NRO/USAF/NSA, SIGINT Spacecraft
By © Charles P. Vick 2007 All Rights Reserved
CANYON – SIGINT Spacecraft Series – ( NRO/USAF/NSA Program AFP-827)
Code name CANYON was the first in a long series of earth orbit NRO/USAF/NSA, SIGINT (signals intelligence) spacecraft used by the USAF and intelligence Community for a variety of mission. They were launched by the stretched Atlas-3A Agena-D series booster with a total of at least seven launch attempts with only one failure. The spacecraft were actually nothing more than USAF services specific sophisticated earth orbit space based earth receiving stations operating over the entire emitted electro magnetic radio spectrum frequency range. The CANYON introduced the first large fold out deployable gold mesh covered receiving dish antenna design of about 20-28-30 feet in diameter with a total spacecraft mass of between 500-600 pounds. CANYON’s first launch was apparently August 6, 1968 and its last launch was apparently May 23, 1977. They were designed to monitor and pick up from the ground electronic signals intelligence (ELINT), radio, communications intelligence (COMINT) and radar emitters emissions intelligence (RADINT) in addition to the missile test telemetry intelligence (TELINT) acquisitions capabilities all coming under the general SIGINT heading. Its primary mission was COMINT intercepts of Soviet radio and microwave tower communications traffic. They were fully dedicated mission operations that were highly successful in acquiring SIGINT through the larger multi-mission general SIGINT reflector dishes.
The technology for these SIGINT spacecraft were slow in coming on line development wise but later proved out highly successfully once the technology was perfected. Like any new technology program it had its issues that slowed its initial progress. During the era they were developed it literally became a serious chase to just keep up with the developing different kinds of monitor able electronic emissions that these systems were able to monitor crying for larger more sophisticated systems able to do multiple missions at the same time.
Each gravity gradient stabilized spacecraft was about 20-30 feet in diameter and about 28 feet long with the dish attached to gimbals for steering from the command, communication, control and intelligence, power bus. CANYON’s dish did not cover the entire visible surface of the earth and thus the dishes were presumable set on gimbals to monitor specific points or objects of interest such as ballistic missile flight test telemetry. This would thus require several spacecraft to accomplish this monitoring task over the full range of the ICBM’s flight test.
It is presumed that each spacecraft bus carried two solar arrays and one down link communications dish. The launch shroud was 62.26 inches in outside diameter while it’s inside diameter was 58 inches with a total length of 15.67 feet. Part of the nose portion of the shroud was a part of the spacecraft which housed the sophisticated receiving feed horns collecting the earth based signals reflected off the large SIGINT dish.
Circumstantial evidence additionally would tend to indicate that the MIDAS program number 461 IR, BMEUS sensors technology were also placed on the Canyon series. One could also think about the DMSP weather satellites block-4 series as a usable platform for similar sensor deployment. Above the feed horn’s apparatus housing circumstantially there may have been consideration of an early adjunct ballistic missile early warning sensor payload similar to Midas-B new variation of which were later deployed on subsequent SIGINT satellite. This was used by the satellite to help track ballistic missile flights in progress. Examples of this are the Heritage GEM sensor system deployed on the Jumpseat SIGINT satellite and the RADIANT AGATE / COBRA BRSSS system deployed on TRUMPET SIGINT satellites would indicate the early heritage of such adjunct payloads but there is no confirming USAF Space and Missile System Division histories on an otherwise silent program. These examples are all USAF/NRO programs only.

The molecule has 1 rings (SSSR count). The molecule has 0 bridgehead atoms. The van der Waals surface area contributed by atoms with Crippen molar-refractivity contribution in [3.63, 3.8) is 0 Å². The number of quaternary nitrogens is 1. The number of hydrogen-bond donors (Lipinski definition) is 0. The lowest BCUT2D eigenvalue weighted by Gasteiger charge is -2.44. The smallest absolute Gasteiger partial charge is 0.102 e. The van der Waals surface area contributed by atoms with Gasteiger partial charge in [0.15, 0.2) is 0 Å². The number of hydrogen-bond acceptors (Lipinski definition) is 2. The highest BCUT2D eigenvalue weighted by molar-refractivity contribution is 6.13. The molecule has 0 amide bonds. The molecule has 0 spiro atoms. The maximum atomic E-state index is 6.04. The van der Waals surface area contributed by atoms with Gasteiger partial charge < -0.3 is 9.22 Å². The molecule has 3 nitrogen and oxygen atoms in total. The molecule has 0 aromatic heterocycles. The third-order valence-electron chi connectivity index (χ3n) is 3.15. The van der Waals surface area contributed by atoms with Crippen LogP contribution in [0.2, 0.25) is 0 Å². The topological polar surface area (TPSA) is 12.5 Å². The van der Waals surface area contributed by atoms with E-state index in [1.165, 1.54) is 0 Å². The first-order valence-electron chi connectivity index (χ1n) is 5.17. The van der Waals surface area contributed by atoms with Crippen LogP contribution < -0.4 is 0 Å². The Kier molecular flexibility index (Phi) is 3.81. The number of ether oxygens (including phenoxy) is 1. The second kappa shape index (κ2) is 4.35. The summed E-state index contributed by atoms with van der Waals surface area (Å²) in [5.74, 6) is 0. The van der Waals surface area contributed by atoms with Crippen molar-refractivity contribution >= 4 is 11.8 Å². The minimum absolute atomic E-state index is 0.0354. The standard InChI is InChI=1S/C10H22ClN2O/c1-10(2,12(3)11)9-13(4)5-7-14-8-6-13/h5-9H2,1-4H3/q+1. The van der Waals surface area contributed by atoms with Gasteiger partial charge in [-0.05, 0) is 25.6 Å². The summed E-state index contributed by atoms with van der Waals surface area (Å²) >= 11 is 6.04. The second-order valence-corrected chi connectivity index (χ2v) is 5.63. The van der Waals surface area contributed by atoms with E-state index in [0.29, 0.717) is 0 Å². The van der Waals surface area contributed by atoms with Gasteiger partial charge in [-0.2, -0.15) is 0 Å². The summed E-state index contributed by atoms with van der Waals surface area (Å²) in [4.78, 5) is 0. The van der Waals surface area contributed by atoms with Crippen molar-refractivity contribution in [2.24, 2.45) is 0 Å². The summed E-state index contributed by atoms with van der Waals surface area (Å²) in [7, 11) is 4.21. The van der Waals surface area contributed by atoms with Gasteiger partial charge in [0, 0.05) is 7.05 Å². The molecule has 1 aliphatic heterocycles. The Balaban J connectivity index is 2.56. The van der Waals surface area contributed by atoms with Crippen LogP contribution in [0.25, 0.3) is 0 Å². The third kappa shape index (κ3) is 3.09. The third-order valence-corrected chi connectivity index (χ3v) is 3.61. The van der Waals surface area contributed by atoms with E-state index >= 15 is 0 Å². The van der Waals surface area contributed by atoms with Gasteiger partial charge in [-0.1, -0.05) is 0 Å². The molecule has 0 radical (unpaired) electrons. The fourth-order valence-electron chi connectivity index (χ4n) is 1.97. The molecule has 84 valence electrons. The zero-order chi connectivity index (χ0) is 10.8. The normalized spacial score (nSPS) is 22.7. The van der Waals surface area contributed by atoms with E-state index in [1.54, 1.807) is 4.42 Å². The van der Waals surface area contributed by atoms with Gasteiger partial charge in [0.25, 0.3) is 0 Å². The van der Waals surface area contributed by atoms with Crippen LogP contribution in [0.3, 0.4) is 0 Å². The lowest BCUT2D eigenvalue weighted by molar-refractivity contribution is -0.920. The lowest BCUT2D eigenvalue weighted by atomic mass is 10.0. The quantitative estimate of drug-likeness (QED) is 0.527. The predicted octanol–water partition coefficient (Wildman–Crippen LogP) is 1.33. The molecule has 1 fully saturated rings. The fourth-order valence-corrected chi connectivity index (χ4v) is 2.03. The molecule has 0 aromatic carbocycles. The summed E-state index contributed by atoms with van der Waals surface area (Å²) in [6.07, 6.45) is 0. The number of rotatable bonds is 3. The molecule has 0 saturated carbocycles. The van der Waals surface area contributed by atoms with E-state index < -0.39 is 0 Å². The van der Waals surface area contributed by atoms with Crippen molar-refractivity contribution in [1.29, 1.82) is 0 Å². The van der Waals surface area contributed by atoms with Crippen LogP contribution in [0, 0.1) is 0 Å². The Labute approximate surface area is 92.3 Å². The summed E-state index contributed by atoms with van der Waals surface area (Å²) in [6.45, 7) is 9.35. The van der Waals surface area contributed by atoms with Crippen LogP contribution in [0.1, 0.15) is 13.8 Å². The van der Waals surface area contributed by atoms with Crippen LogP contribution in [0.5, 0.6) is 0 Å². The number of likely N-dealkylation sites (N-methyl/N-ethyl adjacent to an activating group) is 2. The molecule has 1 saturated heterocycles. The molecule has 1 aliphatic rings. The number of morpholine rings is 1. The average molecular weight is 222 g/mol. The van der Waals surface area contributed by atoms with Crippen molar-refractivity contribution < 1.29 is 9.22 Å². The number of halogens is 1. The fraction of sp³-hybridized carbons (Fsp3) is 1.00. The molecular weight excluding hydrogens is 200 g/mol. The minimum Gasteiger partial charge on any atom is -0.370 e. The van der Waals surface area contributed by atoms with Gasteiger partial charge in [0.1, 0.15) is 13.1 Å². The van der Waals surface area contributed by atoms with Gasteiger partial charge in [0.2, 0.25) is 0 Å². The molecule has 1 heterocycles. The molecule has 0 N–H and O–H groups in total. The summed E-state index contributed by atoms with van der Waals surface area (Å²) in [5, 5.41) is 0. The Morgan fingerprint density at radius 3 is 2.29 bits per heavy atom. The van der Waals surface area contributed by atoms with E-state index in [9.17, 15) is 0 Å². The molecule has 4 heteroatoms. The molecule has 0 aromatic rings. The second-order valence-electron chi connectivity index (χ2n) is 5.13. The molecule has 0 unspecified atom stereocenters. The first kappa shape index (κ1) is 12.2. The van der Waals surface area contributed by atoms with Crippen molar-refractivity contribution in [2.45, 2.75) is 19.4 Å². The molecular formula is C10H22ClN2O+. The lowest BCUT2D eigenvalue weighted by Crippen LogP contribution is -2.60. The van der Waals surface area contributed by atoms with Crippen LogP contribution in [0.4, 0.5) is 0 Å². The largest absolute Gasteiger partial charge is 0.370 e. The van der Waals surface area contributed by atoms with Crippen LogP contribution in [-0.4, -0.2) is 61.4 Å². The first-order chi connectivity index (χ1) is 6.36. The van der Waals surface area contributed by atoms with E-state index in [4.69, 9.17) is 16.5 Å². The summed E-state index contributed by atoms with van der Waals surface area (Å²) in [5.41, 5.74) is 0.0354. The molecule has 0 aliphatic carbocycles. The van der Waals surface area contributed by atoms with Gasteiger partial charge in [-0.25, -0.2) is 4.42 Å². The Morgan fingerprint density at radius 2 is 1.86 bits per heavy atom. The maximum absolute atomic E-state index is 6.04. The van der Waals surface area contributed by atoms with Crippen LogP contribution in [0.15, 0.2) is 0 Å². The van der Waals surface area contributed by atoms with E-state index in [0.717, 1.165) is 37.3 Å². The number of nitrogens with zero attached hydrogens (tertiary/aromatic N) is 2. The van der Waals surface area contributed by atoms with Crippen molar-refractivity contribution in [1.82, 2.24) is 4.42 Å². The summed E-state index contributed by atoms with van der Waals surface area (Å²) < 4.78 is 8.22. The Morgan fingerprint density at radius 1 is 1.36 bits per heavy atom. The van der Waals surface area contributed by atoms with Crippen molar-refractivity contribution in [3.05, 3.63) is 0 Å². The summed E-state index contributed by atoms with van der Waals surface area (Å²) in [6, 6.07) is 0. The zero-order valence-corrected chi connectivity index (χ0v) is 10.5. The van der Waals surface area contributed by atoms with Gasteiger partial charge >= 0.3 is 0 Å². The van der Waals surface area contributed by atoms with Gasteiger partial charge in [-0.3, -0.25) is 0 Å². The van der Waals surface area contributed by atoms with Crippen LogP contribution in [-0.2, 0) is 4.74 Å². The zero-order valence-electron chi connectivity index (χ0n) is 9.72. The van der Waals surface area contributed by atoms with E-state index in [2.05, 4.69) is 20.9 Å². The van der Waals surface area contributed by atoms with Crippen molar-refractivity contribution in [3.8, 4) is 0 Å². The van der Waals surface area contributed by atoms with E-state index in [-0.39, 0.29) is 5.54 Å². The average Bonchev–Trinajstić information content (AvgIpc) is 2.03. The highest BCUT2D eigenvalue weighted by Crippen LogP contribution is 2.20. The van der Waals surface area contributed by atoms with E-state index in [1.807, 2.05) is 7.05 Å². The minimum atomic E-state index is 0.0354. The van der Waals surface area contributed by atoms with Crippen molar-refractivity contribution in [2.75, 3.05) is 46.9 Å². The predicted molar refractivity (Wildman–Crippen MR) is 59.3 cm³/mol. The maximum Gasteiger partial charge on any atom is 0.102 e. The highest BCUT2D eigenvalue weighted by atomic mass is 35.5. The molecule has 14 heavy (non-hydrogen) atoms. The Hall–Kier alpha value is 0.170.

This spacecraft utilized the five foot diameter by 20.86 foot long Agena-D based stage to place it on a geosynchronous transfer orbit that then became a elliptical near geosynchronous orbit once the spacecraft bus housed orbit insertion solid motor was fired to placed it in that figure eight drifting orbital position. They were operated at an inclination that was at approximately 9.9 - 10.3 degrees with a perigee between 31,600-32,700 kilometers and an apogee of between 39,200-39,900-40,800 kilometers with a spacecraft life of five to seven years. The USAF primarily utilized it for monitoring Soviet missile COMINT. The Agena-D rocket stage portion of the SIGINT packages carried the usual assortment of earth, horizon and solar sensors to orient the spacecraft but it did not remain attached to the spacecraft. The constellation of spacecraft was able to receive and send the data to several global ground stations via radio signal operated by NSA/USAF personnel. The data was then processed and analyzed at NSA headquarters for further analysis distribution to the Air Force intelligence community.
1. Pike, Christopher Anson, “CANYON, RHYOLITE and AQUACADE,” Spaceflight, Vol. 37, November 1995 pp. 381-383.
2. McDowell, Jonathan , U. S. Reconnaissance Satellites Programs, Part 2: Beyond Imaging, Quest, Vol. 4, No. 4.
3. Day, Dwayne A., Ferrets of the High Frontier, Spaceflight, Vol. 46, February 2004, pp. 75-81.
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